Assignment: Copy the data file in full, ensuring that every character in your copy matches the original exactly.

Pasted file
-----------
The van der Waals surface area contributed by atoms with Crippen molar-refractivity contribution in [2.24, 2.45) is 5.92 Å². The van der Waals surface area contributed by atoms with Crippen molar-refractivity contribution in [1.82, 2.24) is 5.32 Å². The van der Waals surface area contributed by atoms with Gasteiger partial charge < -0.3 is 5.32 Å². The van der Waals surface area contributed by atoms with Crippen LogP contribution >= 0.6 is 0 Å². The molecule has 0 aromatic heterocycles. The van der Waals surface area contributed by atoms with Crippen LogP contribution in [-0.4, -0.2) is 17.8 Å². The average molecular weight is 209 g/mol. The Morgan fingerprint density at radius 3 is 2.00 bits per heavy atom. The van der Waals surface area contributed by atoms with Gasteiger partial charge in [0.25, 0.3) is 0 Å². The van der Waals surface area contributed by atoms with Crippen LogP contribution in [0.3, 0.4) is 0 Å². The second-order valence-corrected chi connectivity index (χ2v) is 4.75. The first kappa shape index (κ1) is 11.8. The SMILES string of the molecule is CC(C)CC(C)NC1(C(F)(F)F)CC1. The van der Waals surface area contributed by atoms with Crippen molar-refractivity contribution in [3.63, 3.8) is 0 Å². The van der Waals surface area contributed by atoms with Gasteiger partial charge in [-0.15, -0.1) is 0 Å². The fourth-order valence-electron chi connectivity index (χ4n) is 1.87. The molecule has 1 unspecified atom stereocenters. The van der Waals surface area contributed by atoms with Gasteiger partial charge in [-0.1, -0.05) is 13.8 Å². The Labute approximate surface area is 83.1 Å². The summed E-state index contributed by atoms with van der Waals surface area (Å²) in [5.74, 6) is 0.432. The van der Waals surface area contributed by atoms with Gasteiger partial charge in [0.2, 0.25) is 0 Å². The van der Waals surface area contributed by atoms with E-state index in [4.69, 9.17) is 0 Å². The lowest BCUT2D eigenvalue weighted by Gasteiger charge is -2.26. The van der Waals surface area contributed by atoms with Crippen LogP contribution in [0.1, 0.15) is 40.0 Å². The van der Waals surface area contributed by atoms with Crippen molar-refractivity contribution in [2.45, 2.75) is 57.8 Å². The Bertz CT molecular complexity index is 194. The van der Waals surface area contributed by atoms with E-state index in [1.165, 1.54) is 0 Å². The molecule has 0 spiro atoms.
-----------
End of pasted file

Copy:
The van der Waals surface area contributed by atoms with Crippen molar-refractivity contribution in [2.24, 2.45) is 5.92 Å². The van der Waals surface area contributed by atoms with Crippen molar-refractivity contribution in [1.82, 2.24) is 5.32 Å². The van der Waals surface area contributed by atoms with Gasteiger partial charge < -0.3 is 5.32 Å². The van der Waals surface area contributed by atoms with Crippen LogP contribution >= 0.6 is 0 Å². The molecule has 0 aromatic heterocycles. The van der Waals surface area contributed by atoms with Crippen LogP contribution in [-0.4, -0.2) is 17.8 Å². The average molecular weight is 209 g/mol. The Morgan fingerprint density at radius 3 is 2.00 bits per heavy atom. The van der Waals surface area contributed by atoms with Gasteiger partial charge in [0.25, 0.3) is 0 Å². The van der Waals surface area contributed by atoms with Crippen LogP contribution in [0.3, 0.4) is 0 Å². The second-order valence-corrected chi connectivity index (χ2v) is 4.75. The first kappa shape index (κ1) is 11.8. The SMILES string of the molecule is CC(C)CC(C)NC1(C(F)(F)F)CC1. The van der Waals surface area contributed by atoms with Crippen molar-refractivity contribution in [3.63, 3.8) is 0 Å². The van der Waals surface area contributed by atoms with Gasteiger partial charge in [-0.15, -0.1) is 0 Å². The fourth-order valence-electron chi connectivity index (χ4n) is 1.87. The molecule has 1 unspecified atom stereocenters. The van der Waals surface area contributed by atoms with Gasteiger partial charge in [-0.1, -0.05) is 13.8 Å². The Labute approximate surface area is 83.1 Å². The summed E-state index contributed by atoms with van der Waals surface area (Å²) in [5.74, 6) is 0.432. The van der Waals surface area contributed by atoms with Gasteiger partial charge in [0.2, 0.25) is 0 Å². The van der Waals surface area contributed by atoms with E-state index in [4.69, 9.17) is 0 Å². The lowest BCUT2D eigenvalue weighted by Gasteiger charge is -2.26. The van der Waals surface area contributed by atoms with Crippen LogP contribution in [0.1, 0.15) is 40.0 Å². The van der Waals surface area contributed by atoms with Crippen molar-refractivity contribution in [2.45, 2.75) is 57.8 Å². The Bertz CT molecular complexity index is 194. The van der Waals surface area contributed by atoms with E-state index in [1.165, 1.54) is 0 Å². The molecule has 0 spiro atoms.